Mathews earns SouthtownStar’s Girls Water Polo Player of YearFenwick's Maggie Carey (6) attempts to gain possession from Homewood-Flossmoor's Rebecca Mathews.| Michelle LaVigne~Sun-Times Media
Updated: June 3, 2011 8:48PM
Homewood-Flossmoor’s Rebecca Mathews took a huge blow to the head early in a state quarterfinal against Fenwick last month. She kept playing and scored a team-best three goals in the match. Later, it was discovered the junior had been battling against the eventual state champions with a concussion.
Toughness is a requirement when you play the hole position in water polo. That’s especially true when you’re on a team everyone is out to get, a position the highly ranked Vikings found themselves in all year.
That was never a problem for Mathews, who in addition to the concussion played through severely bruised ribs and, often times, utter exhaustion.
“You get used to being beat up a lot when you play that position,” Mathews said. “I just try to play through all that stuff, stay out there and do my best all the time.”
Mathews’ best helped H-F to a 29-4 season and was good enough to make her the first SouthtownStar Girls Water Polo Player of the Year.
“It means a lot that people think that highly of me,” Mathews said.
Mathews credits her teammates, especially senior standouts Michelle Mayer, Hannah Ongman and Sophie Schloen, for a good deal of her success.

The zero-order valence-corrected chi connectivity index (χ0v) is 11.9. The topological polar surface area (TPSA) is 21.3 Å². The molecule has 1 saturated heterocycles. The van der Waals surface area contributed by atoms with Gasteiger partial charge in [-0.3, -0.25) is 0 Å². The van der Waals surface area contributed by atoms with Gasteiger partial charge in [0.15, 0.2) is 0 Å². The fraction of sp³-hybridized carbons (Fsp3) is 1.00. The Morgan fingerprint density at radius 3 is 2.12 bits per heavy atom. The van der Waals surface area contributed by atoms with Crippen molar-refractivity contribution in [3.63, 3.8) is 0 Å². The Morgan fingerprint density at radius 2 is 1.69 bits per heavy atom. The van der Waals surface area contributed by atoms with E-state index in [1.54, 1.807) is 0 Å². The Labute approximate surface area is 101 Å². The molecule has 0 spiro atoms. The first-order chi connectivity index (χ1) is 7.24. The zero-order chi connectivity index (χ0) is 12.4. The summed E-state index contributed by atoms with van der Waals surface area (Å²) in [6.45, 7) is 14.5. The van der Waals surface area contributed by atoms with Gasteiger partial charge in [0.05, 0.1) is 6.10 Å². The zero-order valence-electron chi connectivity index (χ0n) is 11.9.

“They’re all incredible,” Mathews said. “I’m really going to miss them. It’s kind of weird thinking about them not being there next season. I can’t imagine it.”
Indeed, Mathews’ toughest competition for the honor may have been from her teammates in H-F’s “big four.”
Still, on a team full of stars, it was Mathews who gave opposing coaches the most headaches.
She scored 131 goals and added 38 assists. Perhaps most impressive, she drew 41 ejections in the team’s 29 regular-season games, consistently giving her team power plays.
“She’s able to draw ejections just by being in a good position,” H-F coach Pat Duignan said. “She’s a bit undersized to play the hole, but she’s very strong. She’s tremendously accurate with her shooting and one of the best pure scorers I’ve seen play.”
Outside of being nearly unstoppable when she gets the ball in the hole, Mathews has some overlooked skills.
“She’s a very smart player and a good passer,” Duignan said. “She often doesn’t get credit for her defense, but she is a very strong one-on-one defender as well.”
Mathews has often played her best in big games. Perhaps her greatest performance came in likely the biggest win in H-F water polo history. As a sophomore, she poured in seven goals in the Vikings’ 9-6 state quarterfinal shocker over Fenwick. She called that game “a surreal experience.”
As scary as it may sound for the opposition, Mathews, a First-Team All-State selection, still may have her best days ahead of her. She has sometimes played a bit passively, but that’s becoming a more infrequent issue.
“I’ve begun asserting myself more, as Duignan likes to say,” Mathews said. “When he yells it every game, you start to do it.”
Next year, Mathews will be counted on to carry an even heavier load with H-F’s most successful senior class ever moving on.
“It’s going to be different,” she said. “I’m anxious to see how it goes.”
Duignan doesn’t envision many problems with Mathews becoming the team leader. After all, she’s never backed down from a challenge.